Carpentier was in London when war was declared in July 1914, having just beaten the American ‘Gunboat’ Smith in a world title fight, and hurried back across the Channel as soon as he could. After first being commissioned as an officer’s driver his repeated entreaties to train as a pilot were finally granted and he qualified in the early summer of 1915. He made perilous surveillance flights low over German lines, notably at the Battle of Verdun where his plane was so riddled with bullets he later discovered one had passed through the rim of his helmet.

Despite having lost what for many boxers would have been his best years to the Great War, Carpentier emerged after the conflict as strong and successful as ever. In 1919 he won and retained the world light heavyweight crown and knocked out Joe Beckett barely a minute into the first round to recapture the European belt, the fight that threw George Bernard Shaw into raptures of historical allegory.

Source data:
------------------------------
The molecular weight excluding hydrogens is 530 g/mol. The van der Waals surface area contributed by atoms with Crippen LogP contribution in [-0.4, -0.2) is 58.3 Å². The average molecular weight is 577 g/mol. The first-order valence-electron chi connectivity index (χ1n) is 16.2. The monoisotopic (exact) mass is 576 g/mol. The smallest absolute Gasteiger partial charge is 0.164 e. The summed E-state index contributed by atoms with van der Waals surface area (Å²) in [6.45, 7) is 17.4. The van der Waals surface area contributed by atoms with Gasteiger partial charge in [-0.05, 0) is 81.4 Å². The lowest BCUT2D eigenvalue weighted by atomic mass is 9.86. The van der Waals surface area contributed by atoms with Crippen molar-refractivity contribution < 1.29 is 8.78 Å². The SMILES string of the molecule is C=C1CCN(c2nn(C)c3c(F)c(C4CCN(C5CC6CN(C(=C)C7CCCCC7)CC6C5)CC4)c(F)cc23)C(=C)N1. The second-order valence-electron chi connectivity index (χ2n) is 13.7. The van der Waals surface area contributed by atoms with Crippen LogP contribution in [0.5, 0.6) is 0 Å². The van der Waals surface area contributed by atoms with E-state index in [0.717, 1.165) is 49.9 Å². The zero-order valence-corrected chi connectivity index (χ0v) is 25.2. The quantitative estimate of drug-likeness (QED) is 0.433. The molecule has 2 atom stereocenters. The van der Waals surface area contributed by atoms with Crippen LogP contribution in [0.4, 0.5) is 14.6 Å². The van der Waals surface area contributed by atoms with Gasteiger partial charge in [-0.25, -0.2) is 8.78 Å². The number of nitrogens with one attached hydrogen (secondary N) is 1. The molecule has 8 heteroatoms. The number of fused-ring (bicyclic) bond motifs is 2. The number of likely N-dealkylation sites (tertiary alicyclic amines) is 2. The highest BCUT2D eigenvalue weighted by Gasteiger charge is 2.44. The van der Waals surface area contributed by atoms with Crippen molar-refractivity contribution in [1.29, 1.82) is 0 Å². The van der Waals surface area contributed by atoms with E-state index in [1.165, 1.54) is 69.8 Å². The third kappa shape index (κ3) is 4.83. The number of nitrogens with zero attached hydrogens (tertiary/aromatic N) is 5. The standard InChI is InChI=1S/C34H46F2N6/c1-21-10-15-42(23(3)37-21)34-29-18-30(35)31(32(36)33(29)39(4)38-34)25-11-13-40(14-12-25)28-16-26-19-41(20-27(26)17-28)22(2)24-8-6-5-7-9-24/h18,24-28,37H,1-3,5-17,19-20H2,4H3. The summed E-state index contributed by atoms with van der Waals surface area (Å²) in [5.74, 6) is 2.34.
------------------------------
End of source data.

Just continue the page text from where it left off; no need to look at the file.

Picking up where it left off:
After his defeat to Dempsey, Carpentier’s career went into slow decline. He lost to the unfancied Senegalese light-heavyweight known as Battling Siki in 1922 after injuring his hand during the bout, and while there were still flashes of his old star quality – a rematch with Beckett in 1923 was over so fast the Prince of Wales said he’d missed the entire thing because he was lighting his cigar – he retired in 1926 at the age of 32.

After boxing he forged a brief and unlikely career as a song-and-dance man, appearing on vaudeville stages and acting in a handful of feature films to reviews best described as ‘mixed’. He saw out the years until his death at the age of 81 as a Paris restauranteur, chatting amiably to diners beneath framed black and white photographs of the days when he bestrode continents while likened to a Greek god. Yet behind all the titles, belts and anecdotes there lurked the young man who’d fought his way out from the slagheaps, horsed around in a plane for the cameras at a time when he must have felt immortal and stood one freezing morning by a stone monument, lost in memories, drawn by the sacrifices of those who never came home from a fight far bigger than anything Georges Carpentier encountered in the ring.